The Main Benefits of Running: Why You Should Be Running | Rockay

The Main Benefits of Running: Why You Should Be Running

Running is a near-perfect exercise for nearly everyone, young or old, big or small. The benefits of running are vast and can be customized to work around your schedule and physical needs. Whether you’re looking to make running your primary workout or need it to supplement your regular training, there’s always a way to reap its benefits.

And while it’s a little more complicated than it appears, running isn’t exclusively for the already fit. Those previously uninterested in fitness and those recovering from injuries can get in on running’s benefits. In short, it’s a sport for all seasons.

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The Physical Benefits of Running

Let’s start off with the obvious stuff here. Running is an aerobic exercise. It helps transport oxygen throughout your body more efficiently, improving your cardiovascular health. In other words, it’s good for your heart. Even doing the bare minimum–running for five minutes a day–can be beneficial. Running can positively impact your immune system as well. Devoted runners experience greater lung capacity.

By strengthening these systems, you can not only increase your physical health but also prevent illnesses. Runners are at a decreased risk of heart disease, high blood pressure, heart attacks, and stroke because the exercise helps arteries retain their flexibility – strengthening the heart and allowing for great blood flow. Women can decrease their risk of breast cancer by adding running to their workout regimen.  

Weight Loss as a Benefit of Running

In the long-term, running helps decrease your cholesterol levels and is one of the single best exercises to burn calories. This translates into weight loss. However, losing weight while running isn’t easy. Hell, losing weight, in general, isn’t easy. Diet plays an important factor, as well as the types of running you do. If you’re interested in using running as a weight loss method, running for speed and distance will help you in your goals. Intense anaerobic and interval running can also be helpful in burning calories at an accelerated rate. Adding in other exercises, such as swimming, yoga, and light weight-training can aid your progress.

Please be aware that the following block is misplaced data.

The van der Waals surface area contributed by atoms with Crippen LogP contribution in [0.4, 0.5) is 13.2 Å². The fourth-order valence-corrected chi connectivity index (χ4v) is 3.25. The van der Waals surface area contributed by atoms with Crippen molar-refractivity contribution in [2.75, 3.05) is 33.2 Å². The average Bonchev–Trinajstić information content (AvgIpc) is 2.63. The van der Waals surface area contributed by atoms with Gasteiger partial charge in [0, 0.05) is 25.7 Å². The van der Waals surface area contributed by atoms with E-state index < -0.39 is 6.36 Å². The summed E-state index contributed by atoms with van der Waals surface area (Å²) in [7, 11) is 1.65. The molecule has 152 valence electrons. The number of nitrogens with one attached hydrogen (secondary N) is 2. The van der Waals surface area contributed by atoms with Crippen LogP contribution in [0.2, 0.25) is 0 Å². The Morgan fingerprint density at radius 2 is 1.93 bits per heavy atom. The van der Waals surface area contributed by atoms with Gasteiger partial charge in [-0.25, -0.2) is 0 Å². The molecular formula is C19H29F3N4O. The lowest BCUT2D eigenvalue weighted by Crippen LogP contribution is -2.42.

That said, we’re aware that if you’re reading this, you’re probably new to running. We’re not going to overload you.

In short, yes, running can help you lose weight.

Preventing Injuries

Runners tend to be lean, but not frail. Naturally, putting stress on muscles, bones, and joints can be painful and can lead to injury. However, exercises, including running, are about building strength and resistance. Yes, you’re taking a risk of injury, but so long as you’re running safely, the pain you’re feeling is that of the body becoming stronger. In the long-term, you’ll be less likely to get injured because you’ve spent all this time preparing it.

In the case of running, you’re mostly building the muscles in your legs–quadriceps and hamstrings. There are, of course, supplementary exercises to help build the tender muscles of the ankle and toughen the skin of your heel, too. With proper running form, the joints of your hips, knees, and feet are being strengthened. For younger runners, you’re increasing bone mass; in older runners, you’re preventing the loss of that mass and decreasingly the likelihood of osteoarthritis.

Running Post-Injury